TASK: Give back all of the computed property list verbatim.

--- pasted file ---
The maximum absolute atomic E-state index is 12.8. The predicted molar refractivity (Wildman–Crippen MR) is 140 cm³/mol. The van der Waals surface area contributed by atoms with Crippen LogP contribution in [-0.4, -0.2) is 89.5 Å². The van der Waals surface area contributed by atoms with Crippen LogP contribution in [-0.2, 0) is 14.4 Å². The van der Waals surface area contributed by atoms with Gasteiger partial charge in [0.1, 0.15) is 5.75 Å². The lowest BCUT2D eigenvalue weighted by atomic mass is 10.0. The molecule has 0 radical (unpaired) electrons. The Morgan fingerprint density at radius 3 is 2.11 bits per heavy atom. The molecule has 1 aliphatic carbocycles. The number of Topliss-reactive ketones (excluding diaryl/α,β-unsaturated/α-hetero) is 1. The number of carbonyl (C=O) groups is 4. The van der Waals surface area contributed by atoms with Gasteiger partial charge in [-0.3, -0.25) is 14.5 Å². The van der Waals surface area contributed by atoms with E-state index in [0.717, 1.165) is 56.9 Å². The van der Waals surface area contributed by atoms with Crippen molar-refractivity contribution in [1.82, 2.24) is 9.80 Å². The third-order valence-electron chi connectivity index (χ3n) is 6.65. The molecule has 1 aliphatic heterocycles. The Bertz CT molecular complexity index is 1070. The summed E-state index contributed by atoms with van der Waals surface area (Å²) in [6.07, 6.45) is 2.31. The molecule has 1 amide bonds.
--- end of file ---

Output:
The maximum absolute atomic E-state index is 12.8. The predicted molar refractivity (Wildman–Crippen MR) is 140 cm³/mol. The van der Waals surface area contributed by atoms with Crippen LogP contribution in [-0.4, -0.2) is 89.5 Å². The van der Waals surface area contributed by atoms with Crippen LogP contribution in [-0.2, 0) is 14.4 Å². The van der Waals surface area contributed by atoms with Gasteiger partial charge in [0.1, 0.15) is 5.75 Å². The lowest BCUT2D eigenvalue weighted by atomic mass is 10.0. The molecule has 0 radical (unpaired) electrons. The Morgan fingerprint density at radius 3 is 2.11 bits per heavy atom. The molecule has 1 aliphatic carbocycles. The number of Topliss-reactive ketones (excluding diaryl/α,β-unsaturated/α-hetero) is 1. The number of carbonyl (C=O) groups is 4. The van der Waals surface area contributed by atoms with Gasteiger partial charge in [-0.3, -0.25) is 14.5 Å². The van der Waals surface area contributed by atoms with E-state index in [0.717, 1.165) is 56.9 Å². The van der Waals surface area contributed by atoms with Crippen molar-refractivity contribution in [1.82, 2.24) is 9.80 Å². The third-order valence-electron chi connectivity index (χ3n) is 6.65. The molecule has 1 aliphatic heterocycles. The Bertz CT molecular complexity index is 1070. The summed E-state index contributed by atoms with van der Waals surface area (Å²) in [6.07, 6.45) is 2.31. The molecule has 1 amide bonds.